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Vision Zero Alexandria

Did you know that Alexandria, Virginia recently became a Vision Zero City? On December 16, 2017, the City Council voted to adopt the Vision Zero Action Plan. We are proud to have led the Plan’s process with the city and with our project partners at Toole Design Group. After leading the DC Vision Zero Plan process,  it is great to help the DC Metro region become safer for all users traveling on our streets.

This plan follows years of work that the city has done to improve safety on city streets with a complete streets policy adopted nearly 8 years ago. With this work, the city has seen a decline in serious injuries and fatalities over the last few years. However, along with national trends, 2016 saw a slight uptick in injuries and fatalities. To address this critical issue, we worked with the city to examine Vision Zero best practices, departmental operations,  gauge public perception of traffic safety issues, and present data analysis for their Vision Zero Action Plan. This document serves as their guide moving forward over the next 10 years to achieve zero serious injuries and fatalities.

Alexandria is doing things a little different, by breaking that timeline out into 3-year work plans that prioritize actions in order to allocate funding and staff resources. This allows the city to reassess efforts periodically throughout the implementation period and adjust wherever necessary.

Another key piece about Alexandria is their drive to create a culture of safety in the city, where it’s not just about signals, but about each mode and user looking out for one another. As Vision Zero states, human life is valued above all else. While Alexandria’s fatalities are low, no loss of life is acceptable and we are glad to have had a hand in helping the city bring that number to zero.

Find the plan HERE and see our handiwork. We look forward to continuing to help the region become a safer place to walk, wheel, bike, ride transit, and drive.

Christine E. Mayeur, AICP is an urban planner with a unique set of skills and hobbies, interested in all things creative and challenging. Christine uses her history of working with communities through grassroots organizations along with her planning skills to help plan transportation systems and environmental solutions that meet the needs of all users.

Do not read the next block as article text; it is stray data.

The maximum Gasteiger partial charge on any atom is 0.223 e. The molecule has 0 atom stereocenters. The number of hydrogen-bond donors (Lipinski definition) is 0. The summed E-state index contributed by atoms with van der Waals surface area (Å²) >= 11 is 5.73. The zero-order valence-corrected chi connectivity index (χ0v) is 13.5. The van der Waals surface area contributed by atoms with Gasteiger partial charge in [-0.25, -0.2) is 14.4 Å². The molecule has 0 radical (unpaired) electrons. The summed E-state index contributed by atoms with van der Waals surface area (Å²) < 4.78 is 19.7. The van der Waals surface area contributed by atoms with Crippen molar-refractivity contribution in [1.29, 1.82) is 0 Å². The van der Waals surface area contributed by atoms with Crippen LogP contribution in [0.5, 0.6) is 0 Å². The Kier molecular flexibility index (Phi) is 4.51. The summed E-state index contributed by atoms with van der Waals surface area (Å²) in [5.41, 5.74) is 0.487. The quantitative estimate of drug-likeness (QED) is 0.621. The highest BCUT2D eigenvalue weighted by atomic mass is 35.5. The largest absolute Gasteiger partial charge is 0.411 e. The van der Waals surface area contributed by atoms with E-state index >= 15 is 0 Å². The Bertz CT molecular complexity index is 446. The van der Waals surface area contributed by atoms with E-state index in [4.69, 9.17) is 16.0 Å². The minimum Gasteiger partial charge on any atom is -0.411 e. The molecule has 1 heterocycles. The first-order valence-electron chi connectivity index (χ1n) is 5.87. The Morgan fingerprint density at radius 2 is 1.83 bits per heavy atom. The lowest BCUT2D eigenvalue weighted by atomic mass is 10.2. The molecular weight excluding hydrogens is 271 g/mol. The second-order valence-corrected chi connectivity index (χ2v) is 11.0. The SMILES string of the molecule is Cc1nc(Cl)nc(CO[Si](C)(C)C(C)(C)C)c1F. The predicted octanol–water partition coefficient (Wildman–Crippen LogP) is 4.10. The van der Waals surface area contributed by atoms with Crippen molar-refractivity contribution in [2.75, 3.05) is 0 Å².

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Networking In the Transportation Industry

One of the reasons I love working in transportation is the community. Everyone in the transit industry says it’s such a small world, and in the four years I’ve been involved, I am discovering that to be true. In this industry, people you meet, however briefly, will most likely pop up again years down the line. As a result, I quickly learned that one of the best ways to not only forward your career but to actually enjoy it, is to get involved in industry groups, whether they focus on advocacy, career advancement, or simply socializing (if you haven’t heard of the board game Ticket to Ride, it’s transit-nerd heaven). Starting my position at Nspiregreen (this is only the beginning of my third week) has been making me think a lot about my experience in the industry and how most of my opportunities and friendships were made possible because of all the volunteering and networking I’ve done.

My introduction into the transportation world in DC was when I volunteered for Sustainable DC’s transportation working group. Through those efforts, I met a DDOT employee who I learned a lot from, but whom I didn’t necessarily expect to have a lasting impact on my career. Fast forward two years and I’m applying to be a transit planner for HDR. That very same DDOT employee was the client for the project I was being hired for! Needless to say, that connection helped me get the job.

Later that year, HDR sent me to the WTS-DC holiday party where I met the then-Vice President of the chapter. After spending the night bonding with her and other members at the cheese table (because everyone knows many great moments in life are directly related to cheese), she invited me to join the board as co-chair of their Mentoring Program. Four years later and I am still holding the same board position, and am in awe every year about the amazing mentors and mentees I get to work with. Being on the WTS board and participating in the Mentoring Program have been incredibly gratifying experiences that I recommend to everyone. In fact, after meeting most of the Nspiregreen employees years ago while working with them on a DDOT project, I was able to stay in touch by convincing them to join the Mentoring Program. Three of the five other staff members (and a former employee) here have participated in the program as either mentors or mentees and I will be working on convincing the other two to participate once applications open up again next year.

The final factor in helping me decide to write my first blog post about networking in the industry is my first project with Nspiregreen—helping with public outreach for Vision Zero in Alexandria. Normally when you begin a new job, it takes a little while to adjust to the people you’re working with and feel like you are a part of the team, but I happily discovered that I would be spending my outreach time working with people that I met at YPT (Young Professionals in Transportation) events towards the beginning of my career. Despite not talking to them for years, that shared experience was enough to feel like I had been working on this project with them for as long as any of my Nspiregreen colleagues.